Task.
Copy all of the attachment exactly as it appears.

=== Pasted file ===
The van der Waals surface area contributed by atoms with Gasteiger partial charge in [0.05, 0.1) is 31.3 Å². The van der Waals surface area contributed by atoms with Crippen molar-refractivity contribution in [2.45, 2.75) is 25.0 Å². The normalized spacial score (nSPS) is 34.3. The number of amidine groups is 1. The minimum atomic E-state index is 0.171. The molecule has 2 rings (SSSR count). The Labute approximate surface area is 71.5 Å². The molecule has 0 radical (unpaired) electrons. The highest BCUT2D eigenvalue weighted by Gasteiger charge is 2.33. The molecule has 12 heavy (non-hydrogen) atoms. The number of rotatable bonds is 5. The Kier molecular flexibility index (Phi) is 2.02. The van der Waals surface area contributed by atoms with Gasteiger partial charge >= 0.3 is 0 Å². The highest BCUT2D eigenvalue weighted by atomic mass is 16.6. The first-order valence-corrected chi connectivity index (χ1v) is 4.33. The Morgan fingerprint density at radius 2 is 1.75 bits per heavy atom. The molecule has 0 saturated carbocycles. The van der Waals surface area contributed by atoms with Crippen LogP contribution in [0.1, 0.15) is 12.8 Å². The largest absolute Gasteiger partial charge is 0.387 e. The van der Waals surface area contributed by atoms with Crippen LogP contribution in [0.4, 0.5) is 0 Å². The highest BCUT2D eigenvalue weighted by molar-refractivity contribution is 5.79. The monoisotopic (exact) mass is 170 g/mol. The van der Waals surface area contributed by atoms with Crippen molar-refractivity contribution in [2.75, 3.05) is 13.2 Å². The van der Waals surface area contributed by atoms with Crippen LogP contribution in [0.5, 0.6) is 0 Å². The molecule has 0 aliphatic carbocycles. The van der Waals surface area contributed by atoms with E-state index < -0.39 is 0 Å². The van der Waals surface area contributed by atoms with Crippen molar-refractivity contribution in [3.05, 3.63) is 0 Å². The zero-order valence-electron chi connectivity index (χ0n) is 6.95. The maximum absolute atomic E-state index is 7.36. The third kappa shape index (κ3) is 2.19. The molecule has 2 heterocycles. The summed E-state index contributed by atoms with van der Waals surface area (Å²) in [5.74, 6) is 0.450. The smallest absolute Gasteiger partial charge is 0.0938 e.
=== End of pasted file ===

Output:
The van der Waals surface area contributed by atoms with Gasteiger partial charge in [0.05, 0.1) is 31.3 Å². The van der Waals surface area contributed by atoms with Crippen molar-refractivity contribution in [2.45, 2.75) is 25.0 Å². The normalized spacial score (nSPS) is 34.3. The number of amidine groups is 1. The minimum atomic E-state index is 0.171. The molecule has 2 rings (SSSR count). The Labute approximate surface area is 71.5 Å². The molecule has 0 radical (unpaired) electrons. The highest BCUT2D eigenvalue weighted by Gasteiger charge is 2.33. The molecule has 12 heavy (non-hydrogen) atoms. The number of rotatable bonds is 5. The Kier molecular flexibility index (Phi) is 2.02. The van der Waals surface area contributed by atoms with Gasteiger partial charge >= 0.3 is 0 Å². The highest BCUT2D eigenvalue weighted by atomic mass is 16.6. The first-order valence-corrected chi connectivity index (χ1v) is 4.33. The Morgan fingerprint density at radius 2 is 1.75 bits per heavy atom. The molecule has 0 saturated carbocycles. The van der Waals surface area contributed by atoms with Crippen LogP contribution in [0.1, 0.15) is 12.8 Å². The largest absolute Gasteiger partial charge is 0.387 e. The van der Waals surface area contributed by atoms with Crippen LogP contribution in [0.4, 0.5) is 0 Å². The highest BCUT2D eigenvalue weighted by molar-refractivity contribution is 5.79. The monoisotopic (exact) mass is 170 g/mol. The van der Waals surface area contributed by atoms with Crippen molar-refractivity contribution in [2.75, 3.05) is 13.2 Å². The van der Waals surface area contributed by atoms with Crippen LogP contribution in [0.5, 0.6) is 0 Å². The molecule has 0 aliphatic carbocycles. The van der Waals surface area contributed by atoms with E-state index < -0.39 is 0 Å². The van der Waals surface area contributed by atoms with Crippen molar-refractivity contribution in [3.05, 3.63) is 0 Å². The zero-order valence-electron chi connectivity index (χ0n) is 6.95. The maximum absolute atomic E-state index is 7.36. The third kappa shape index (κ3) is 2.19. The molecule has 2 heterocycles. The summed E-state index contributed by atoms with van der Waals surface area (Å²) in [5.74, 6) is 0.450. The smallest absolute Gasteiger partial charge is 0.0938 e.